Fire and Movement
Students at Milites Dei Academy participate in fire and movement exercises. They have to walk down a valley at the academy and then fire and move in formations up the hill.
The Swedish king Gustavus Adolphus was likely the first to use the tactic in wartime, in the Thirty Years’ War against his Habsburg opponents.
Fire and Movement became particularly important when more and more rifled muskets and breech-loading weapons, later followed by machine guns, were fielded on the battlefields of the 19th century. The increased accuracy, range and rate of fire translated into more firepower, allowing smaller units to operate more independently. This marked the transition from First to Second-generation warfare that saw the increasing application of Fire and Movement on the tactical level.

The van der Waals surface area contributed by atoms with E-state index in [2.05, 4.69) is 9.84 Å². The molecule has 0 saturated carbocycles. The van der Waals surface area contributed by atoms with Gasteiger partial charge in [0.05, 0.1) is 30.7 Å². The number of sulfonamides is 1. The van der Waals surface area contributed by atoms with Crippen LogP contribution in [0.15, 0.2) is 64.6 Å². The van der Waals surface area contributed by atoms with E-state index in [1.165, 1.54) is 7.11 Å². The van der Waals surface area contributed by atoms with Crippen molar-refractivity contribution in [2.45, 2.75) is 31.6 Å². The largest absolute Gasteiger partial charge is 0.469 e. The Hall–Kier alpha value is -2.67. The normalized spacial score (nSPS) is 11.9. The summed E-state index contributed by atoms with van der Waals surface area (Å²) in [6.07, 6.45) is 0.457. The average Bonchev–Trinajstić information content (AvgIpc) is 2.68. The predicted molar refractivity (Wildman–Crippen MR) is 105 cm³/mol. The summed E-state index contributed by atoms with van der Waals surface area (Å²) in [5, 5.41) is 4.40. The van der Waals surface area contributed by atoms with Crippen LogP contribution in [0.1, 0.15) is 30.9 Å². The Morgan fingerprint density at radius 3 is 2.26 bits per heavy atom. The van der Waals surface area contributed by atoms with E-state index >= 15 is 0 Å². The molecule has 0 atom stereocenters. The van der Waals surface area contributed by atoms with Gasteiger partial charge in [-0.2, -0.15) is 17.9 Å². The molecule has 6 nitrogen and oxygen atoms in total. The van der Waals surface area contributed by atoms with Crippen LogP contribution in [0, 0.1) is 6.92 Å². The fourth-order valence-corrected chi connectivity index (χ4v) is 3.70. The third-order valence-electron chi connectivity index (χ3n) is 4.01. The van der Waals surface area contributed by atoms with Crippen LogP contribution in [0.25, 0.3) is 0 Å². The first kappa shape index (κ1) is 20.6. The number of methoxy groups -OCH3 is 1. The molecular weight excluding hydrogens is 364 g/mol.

During the First Boer War, it was a standard Boer tactic, and contributed to a series of victories, culminating at the Battle of Majuba Hill.
According to Stephen Biddle, the effective use of fire and movement was the key to ending the stalemates on the lines of the Western Front during the final months of World War I. Since that time, he argues, mastery of fire and movement has been one of the central components of successful military tactics in modern land warfare.
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